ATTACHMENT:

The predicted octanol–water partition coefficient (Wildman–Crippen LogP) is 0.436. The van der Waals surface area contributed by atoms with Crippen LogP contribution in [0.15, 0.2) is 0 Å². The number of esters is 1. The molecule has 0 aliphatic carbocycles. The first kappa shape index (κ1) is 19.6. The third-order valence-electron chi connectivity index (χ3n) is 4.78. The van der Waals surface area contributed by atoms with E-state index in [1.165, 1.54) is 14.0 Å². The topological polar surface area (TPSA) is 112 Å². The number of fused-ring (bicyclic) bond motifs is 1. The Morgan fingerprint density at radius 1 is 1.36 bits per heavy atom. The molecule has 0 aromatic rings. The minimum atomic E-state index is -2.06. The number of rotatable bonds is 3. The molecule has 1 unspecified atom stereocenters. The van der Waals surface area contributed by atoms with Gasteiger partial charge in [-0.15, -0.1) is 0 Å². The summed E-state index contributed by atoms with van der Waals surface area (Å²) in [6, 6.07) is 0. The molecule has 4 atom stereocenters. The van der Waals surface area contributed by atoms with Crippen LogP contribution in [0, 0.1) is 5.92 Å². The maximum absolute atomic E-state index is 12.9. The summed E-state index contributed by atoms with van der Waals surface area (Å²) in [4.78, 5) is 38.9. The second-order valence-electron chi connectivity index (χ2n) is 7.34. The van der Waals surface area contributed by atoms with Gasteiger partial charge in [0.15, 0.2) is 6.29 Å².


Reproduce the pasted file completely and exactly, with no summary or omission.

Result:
The predicted octanol–water partition coefficient (Wildman–Crippen LogP) is 0.436. The van der Waals surface area contributed by atoms with Crippen LogP contribution in [0.15, 0.2) is 0 Å². The number of esters is 1. The molecule has 0 aliphatic carbocycles. The first kappa shape index (κ1) is 19.6. The third-order valence-electron chi connectivity index (χ3n) is 4.78. The van der Waals surface area contributed by atoms with E-state index in [1.165, 1.54) is 14.0 Å². The topological polar surface area (TPSA) is 112 Å². The number of fused-ring (bicyclic) bond motifs is 1. The Morgan fingerprint density at radius 1 is 1.36 bits per heavy atom. The molecule has 0 aromatic rings. The minimum atomic E-state index is -2.06. The number of rotatable bonds is 3. The molecule has 1 unspecified atom stereocenters. The van der Waals surface area contributed by atoms with Gasteiger partial charge in [-0.15, -0.1) is 0 Å². The summed E-state index contributed by atoms with van der Waals surface area (Å²) in [6, 6.07) is 0. The molecule has 4 atom stereocenters. The van der Waals surface area contributed by atoms with Crippen LogP contribution in [0, 0.1) is 5.92 Å². The maximum absolute atomic E-state index is 12.9. The summed E-state index contributed by atoms with van der Waals surface area (Å²) in [4.78, 5) is 38.9. The second-order valence-electron chi connectivity index (χ2n) is 7.34. The van der Waals surface area contributed by atoms with Gasteiger partial charge in [0.15, 0.2) is 6.29 Å².